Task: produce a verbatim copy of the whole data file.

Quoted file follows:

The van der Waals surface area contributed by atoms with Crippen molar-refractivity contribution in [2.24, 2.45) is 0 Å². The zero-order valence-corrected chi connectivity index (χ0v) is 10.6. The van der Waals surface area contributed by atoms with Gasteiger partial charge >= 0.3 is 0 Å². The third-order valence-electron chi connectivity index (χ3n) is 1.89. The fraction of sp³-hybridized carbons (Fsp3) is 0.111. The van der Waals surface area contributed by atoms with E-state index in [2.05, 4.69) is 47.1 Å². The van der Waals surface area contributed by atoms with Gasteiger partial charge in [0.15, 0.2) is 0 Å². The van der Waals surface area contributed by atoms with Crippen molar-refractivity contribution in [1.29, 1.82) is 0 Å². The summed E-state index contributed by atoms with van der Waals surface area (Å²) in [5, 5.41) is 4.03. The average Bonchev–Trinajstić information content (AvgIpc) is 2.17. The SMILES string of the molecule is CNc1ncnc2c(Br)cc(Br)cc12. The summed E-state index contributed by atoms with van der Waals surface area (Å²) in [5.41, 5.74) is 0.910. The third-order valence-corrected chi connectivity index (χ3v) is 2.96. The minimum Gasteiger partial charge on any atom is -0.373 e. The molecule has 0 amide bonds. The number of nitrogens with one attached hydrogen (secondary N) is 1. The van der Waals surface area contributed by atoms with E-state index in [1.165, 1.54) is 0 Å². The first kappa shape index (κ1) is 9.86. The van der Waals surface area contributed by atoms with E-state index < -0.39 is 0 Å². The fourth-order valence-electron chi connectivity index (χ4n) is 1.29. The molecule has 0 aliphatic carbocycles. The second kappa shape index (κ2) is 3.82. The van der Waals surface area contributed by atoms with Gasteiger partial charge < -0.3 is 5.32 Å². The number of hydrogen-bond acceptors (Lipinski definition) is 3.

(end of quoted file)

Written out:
The van der Waals surface area contributed by atoms with Crippen molar-refractivity contribution in [2.24, 2.45) is 0 Å². The zero-order valence-corrected chi connectivity index (χ0v) is 10.6. The van der Waals surface area contributed by atoms with Gasteiger partial charge >= 0.3 is 0 Å². The third-order valence-electron chi connectivity index (χ3n) is 1.89. The fraction of sp³-hybridized carbons (Fsp3) is 0.111. The van der Waals surface area contributed by atoms with E-state index in [2.05, 4.69) is 47.1 Å². The van der Waals surface area contributed by atoms with Gasteiger partial charge in [0.15, 0.2) is 0 Å². The van der Waals surface area contributed by atoms with Crippen molar-refractivity contribution in [1.29, 1.82) is 0 Å². The summed E-state index contributed by atoms with van der Waals surface area (Å²) in [5, 5.41) is 4.03. The average Bonchev–Trinajstić information content (AvgIpc) is 2.17. The SMILES string of the molecule is CNc1ncnc2c(Br)cc(Br)cc12. The summed E-state index contributed by atoms with van der Waals surface area (Å²) in [5.41, 5.74) is 0.910. The third-order valence-corrected chi connectivity index (χ3v) is 2.96. The minimum Gasteiger partial charge on any atom is -0.373 e. The molecule has 0 amide bonds. The number of nitrogens with one attached hydrogen (secondary N) is 1. The van der Waals surface area contributed by atoms with E-state index in [1.165, 1.54) is 0 Å². The first kappa shape index (κ1) is 9.86. The van der Waals surface area contributed by atoms with E-state index < -0.39 is 0 Å². The fourth-order valence-electron chi connectivity index (χ4n) is 1.29. The molecule has 0 aliphatic carbocycles. The second kappa shape index (κ2) is 3.82. The van der Waals surface area contributed by atoms with Gasteiger partial charge < -0.3 is 5.32 Å². The number of hydrogen-bond acceptors (Lipinski definition) is 3.